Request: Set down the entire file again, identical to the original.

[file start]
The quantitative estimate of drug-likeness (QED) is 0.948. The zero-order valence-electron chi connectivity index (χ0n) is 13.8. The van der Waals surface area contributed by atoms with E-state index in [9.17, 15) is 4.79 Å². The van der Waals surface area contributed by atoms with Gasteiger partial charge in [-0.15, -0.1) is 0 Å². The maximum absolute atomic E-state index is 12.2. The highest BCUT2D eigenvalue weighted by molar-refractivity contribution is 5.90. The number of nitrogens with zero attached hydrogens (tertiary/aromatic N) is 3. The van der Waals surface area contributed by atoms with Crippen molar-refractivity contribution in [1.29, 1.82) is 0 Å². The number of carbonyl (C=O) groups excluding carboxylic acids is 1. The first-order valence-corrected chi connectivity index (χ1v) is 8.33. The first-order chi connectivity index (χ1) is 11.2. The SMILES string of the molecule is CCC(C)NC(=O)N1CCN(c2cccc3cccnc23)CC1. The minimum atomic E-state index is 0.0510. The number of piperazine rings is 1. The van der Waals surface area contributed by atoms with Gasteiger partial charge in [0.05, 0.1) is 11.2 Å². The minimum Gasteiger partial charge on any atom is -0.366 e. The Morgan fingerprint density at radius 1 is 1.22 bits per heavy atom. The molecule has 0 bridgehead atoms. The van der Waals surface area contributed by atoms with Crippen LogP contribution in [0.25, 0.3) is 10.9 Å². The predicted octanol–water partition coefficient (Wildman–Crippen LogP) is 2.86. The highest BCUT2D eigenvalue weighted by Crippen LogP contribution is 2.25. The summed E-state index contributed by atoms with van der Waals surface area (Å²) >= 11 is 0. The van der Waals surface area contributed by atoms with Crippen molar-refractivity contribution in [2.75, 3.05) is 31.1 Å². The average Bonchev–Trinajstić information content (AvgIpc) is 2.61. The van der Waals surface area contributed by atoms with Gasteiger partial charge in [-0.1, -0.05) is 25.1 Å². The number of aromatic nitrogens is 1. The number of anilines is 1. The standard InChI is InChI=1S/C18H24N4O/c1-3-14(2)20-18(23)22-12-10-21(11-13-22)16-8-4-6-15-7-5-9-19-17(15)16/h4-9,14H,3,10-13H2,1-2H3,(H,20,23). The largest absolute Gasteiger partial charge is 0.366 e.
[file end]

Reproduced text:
The quantitative estimate of drug-likeness (QED) is 0.948. The zero-order valence-electron chi connectivity index (χ0n) is 13.8. The van der Waals surface area contributed by atoms with E-state index in [9.17, 15) is 4.79 Å². The van der Waals surface area contributed by atoms with Gasteiger partial charge in [-0.15, -0.1) is 0 Å². The maximum absolute atomic E-state index is 12.2. The highest BCUT2D eigenvalue weighted by molar-refractivity contribution is 5.90. The number of nitrogens with zero attached hydrogens (tertiary/aromatic N) is 3. The van der Waals surface area contributed by atoms with Crippen molar-refractivity contribution in [1.29, 1.82) is 0 Å². The number of carbonyl (C=O) groups excluding carboxylic acids is 1. The first-order valence-corrected chi connectivity index (χ1v) is 8.33. The first-order chi connectivity index (χ1) is 11.2. The SMILES string of the molecule is CCC(C)NC(=O)N1CCN(c2cccc3cccnc23)CC1. The minimum atomic E-state index is 0.0510. The number of piperazine rings is 1. The van der Waals surface area contributed by atoms with Gasteiger partial charge in [0.05, 0.1) is 11.2 Å². The minimum Gasteiger partial charge on any atom is -0.366 e. The Morgan fingerprint density at radius 1 is 1.22 bits per heavy atom. The molecule has 0 bridgehead atoms. The van der Waals surface area contributed by atoms with Crippen LogP contribution in [0.25, 0.3) is 10.9 Å². The predicted octanol–water partition coefficient (Wildman–Crippen LogP) is 2.86. The highest BCUT2D eigenvalue weighted by Crippen LogP contribution is 2.25. The summed E-state index contributed by atoms with van der Waals surface area (Å²) >= 11 is 0. The van der Waals surface area contributed by atoms with Crippen molar-refractivity contribution in [2.75, 3.05) is 31.1 Å². The average Bonchev–Trinajstić information content (AvgIpc) is 2.61. The van der Waals surface area contributed by atoms with Gasteiger partial charge in [-0.1, -0.05) is 25.1 Å². The number of aromatic nitrogens is 1. The number of anilines is 1. The standard InChI is InChI=1S/C18H24N4O/c1-3-14(2)20-18(23)22-12-10-21(11-13-22)16-8-4-6-15-7-5-9-19-17(15)16/h4-9,14H,3,10-13H2,1-2H3,(H,20,23). The largest absolute Gasteiger partial charge is 0.366 e.